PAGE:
Expert Reviews – Timbavati NR
Anthony is a photographer and writer for travel magazines and Lonely Planet, including the guides to Kenya and Botswana & Namibia.
Timbavati: Echoes of Kruger
Timbavati is an extension of Kruger National Park – there are no fences between the two – with all of the wildlife possibilities that brings. Effectively a patchwork of private concessions and community lodges, Timbavati can be difficult to get an overall sense of. But that rarely matters as most of the lodges and camps keep to their own corner of the reserve, and it was in Timbavati that I first saw all of the Big Five on a single afternoon’s game drive. Waterholes draw elephants and lions, while spotted hyena, rhino and leopard lurk in the woodlands, and buffalo and other plains prey species are everywhere. It’s rare here to have more than a couple of vehicles on any sighting and, unusually for the Greater Kruger reserves, accommodation is a good mix of top-end and mid-range.
Harriet is a zoologist with more than 20 years’ experience. She has the privilege of working with the world’s top wildlife photographers and photo-guides.
Pretty much guaranteed Big Five
Timbavati is part of the Greater Kruger Area, and having dropped its fences, game is free to wander between here, Kruger National Park and the surrounding private reserves. Timbavati makes a great first-time destination if you’ve never been on safari before – you are almost guaranteed to see the Big Five, and close up. There are a variety of high-end lodges, all offering pretty much the same wildlife viewing experience – they just differ in degrees of luxuriousness. Personally, I prefer the tented camps, rather than being in a brick chalet, as I like to hear the wildlife sounds at night. The disadvantage of Timbavati is the thick bush, and the central tar road takes away a little of the wilderness feeling. You may also have to await your turn at a sighting – although this is managed very well.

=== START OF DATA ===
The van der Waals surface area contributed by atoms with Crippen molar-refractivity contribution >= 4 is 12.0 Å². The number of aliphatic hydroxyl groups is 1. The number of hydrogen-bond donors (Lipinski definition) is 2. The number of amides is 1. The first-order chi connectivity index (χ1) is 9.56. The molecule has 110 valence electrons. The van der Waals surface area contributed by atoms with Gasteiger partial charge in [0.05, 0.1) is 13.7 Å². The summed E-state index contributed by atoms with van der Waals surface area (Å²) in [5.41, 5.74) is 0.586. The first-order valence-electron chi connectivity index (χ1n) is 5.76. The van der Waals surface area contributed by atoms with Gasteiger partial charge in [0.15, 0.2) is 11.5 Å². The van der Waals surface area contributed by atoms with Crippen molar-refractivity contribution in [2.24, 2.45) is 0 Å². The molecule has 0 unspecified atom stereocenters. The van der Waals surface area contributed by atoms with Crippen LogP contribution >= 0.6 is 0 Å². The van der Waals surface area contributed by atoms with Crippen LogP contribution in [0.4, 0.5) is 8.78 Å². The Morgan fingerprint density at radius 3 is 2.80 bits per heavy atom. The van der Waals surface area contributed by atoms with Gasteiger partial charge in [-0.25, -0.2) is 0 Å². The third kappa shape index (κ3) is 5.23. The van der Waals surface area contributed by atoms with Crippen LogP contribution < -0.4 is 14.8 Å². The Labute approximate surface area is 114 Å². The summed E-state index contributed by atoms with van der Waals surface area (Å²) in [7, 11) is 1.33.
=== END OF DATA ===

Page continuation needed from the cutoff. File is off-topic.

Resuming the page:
Kim is a travel writer who authored and updated over 15 guidebooks, including Lonely Planet's South Africa and Bradt's Tanzania guides.
2 people found this review helpful.
The home of the white lion
Sharing a fenceless border with Kruger National Park, Timbavati abounds with wildlife. The game sightings here are legendary with the park not only boasting the Big Five, but also what they call the ‘Magnificent Seven’ – lion, elephant, buffalo, rhino and leopard as well as cheetah and wild dog. Spying all of these in one day on my first visit was a real treat. One that I didn't think could get any better, until on the way back to the lodge we stumbled across one of the park’s much-publicised white lionesses. What a joy! These beautiful creatures were discovered in the area in the 1970s and are quite rare, so I felt very privileged to see one of their numbers in the wild. Birders don’t miss out too, with Timbavati home to more than 300 species of birds. The park’s scrubby bushveld though makes game viewing a little more challenging, so I’d recommend you plan your visit during the winter months when the game viewing is the best.
Lucy is travel writer for a range of publications, including Lonely Planet's guides to Africa, Southern Africa and South Africa.
2 people found this review helpful.
Up-close encounters in luxurious surrounds